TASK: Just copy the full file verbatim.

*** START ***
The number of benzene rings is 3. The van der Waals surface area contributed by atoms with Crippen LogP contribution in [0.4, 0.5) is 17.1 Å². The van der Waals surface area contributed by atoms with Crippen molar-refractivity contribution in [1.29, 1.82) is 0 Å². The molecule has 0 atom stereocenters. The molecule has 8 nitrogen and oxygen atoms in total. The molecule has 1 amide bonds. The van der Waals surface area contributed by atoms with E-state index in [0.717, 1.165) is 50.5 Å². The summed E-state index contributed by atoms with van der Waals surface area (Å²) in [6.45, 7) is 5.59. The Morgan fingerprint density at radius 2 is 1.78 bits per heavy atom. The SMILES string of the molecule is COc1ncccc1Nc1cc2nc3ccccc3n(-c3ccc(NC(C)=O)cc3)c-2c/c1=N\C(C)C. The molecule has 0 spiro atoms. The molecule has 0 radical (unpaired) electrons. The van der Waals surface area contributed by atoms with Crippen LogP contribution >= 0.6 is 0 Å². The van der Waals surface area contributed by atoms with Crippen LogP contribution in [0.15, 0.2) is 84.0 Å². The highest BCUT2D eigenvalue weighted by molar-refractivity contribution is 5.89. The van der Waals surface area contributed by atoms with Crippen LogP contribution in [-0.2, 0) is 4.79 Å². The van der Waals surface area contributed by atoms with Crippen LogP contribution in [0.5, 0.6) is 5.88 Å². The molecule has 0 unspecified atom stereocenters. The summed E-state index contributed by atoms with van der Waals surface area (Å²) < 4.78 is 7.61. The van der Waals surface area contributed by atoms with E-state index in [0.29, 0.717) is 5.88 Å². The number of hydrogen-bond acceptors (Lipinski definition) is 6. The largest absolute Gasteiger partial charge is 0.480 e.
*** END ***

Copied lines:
The number of benzene rings is 3. The van der Waals surface area contributed by atoms with Crippen LogP contribution in [0.4, 0.5) is 17.1 Å². The van der Waals surface area contributed by atoms with Crippen molar-refractivity contribution in [1.29, 1.82) is 0 Å². The molecule has 0 atom stereocenters. The molecule has 8 nitrogen and oxygen atoms in total. The molecule has 1 amide bonds. The van der Waals surface area contributed by atoms with E-state index in [0.717, 1.165) is 50.5 Å². The summed E-state index contributed by atoms with van der Waals surface area (Å²) in [6.45, 7) is 5.59. The Morgan fingerprint density at radius 2 is 1.78 bits per heavy atom. The SMILES string of the molecule is COc1ncccc1Nc1cc2nc3ccccc3n(-c3ccc(NC(C)=O)cc3)c-2c/c1=N\C(C)C. The molecule has 0 spiro atoms. The molecule has 0 radical (unpaired) electrons. The van der Waals surface area contributed by atoms with Crippen LogP contribution >= 0.6 is 0 Å². The van der Waals surface area contributed by atoms with Crippen LogP contribution in [0.15, 0.2) is 84.0 Å². The highest BCUT2D eigenvalue weighted by molar-refractivity contribution is 5.89. The van der Waals surface area contributed by atoms with Crippen LogP contribution in [-0.2, 0) is 4.79 Å². The van der Waals surface area contributed by atoms with Crippen LogP contribution in [0.5, 0.6) is 5.88 Å². The molecule has 0 unspecified atom stereocenters. The summed E-state index contributed by atoms with van der Waals surface area (Å²) < 4.78 is 7.61. The van der Waals surface area contributed by atoms with E-state index in [0.29, 0.717) is 5.88 Å². The number of hydrogen-bond acceptors (Lipinski definition) is 6. The largest absolute Gasteiger partial charge is 0.480 e.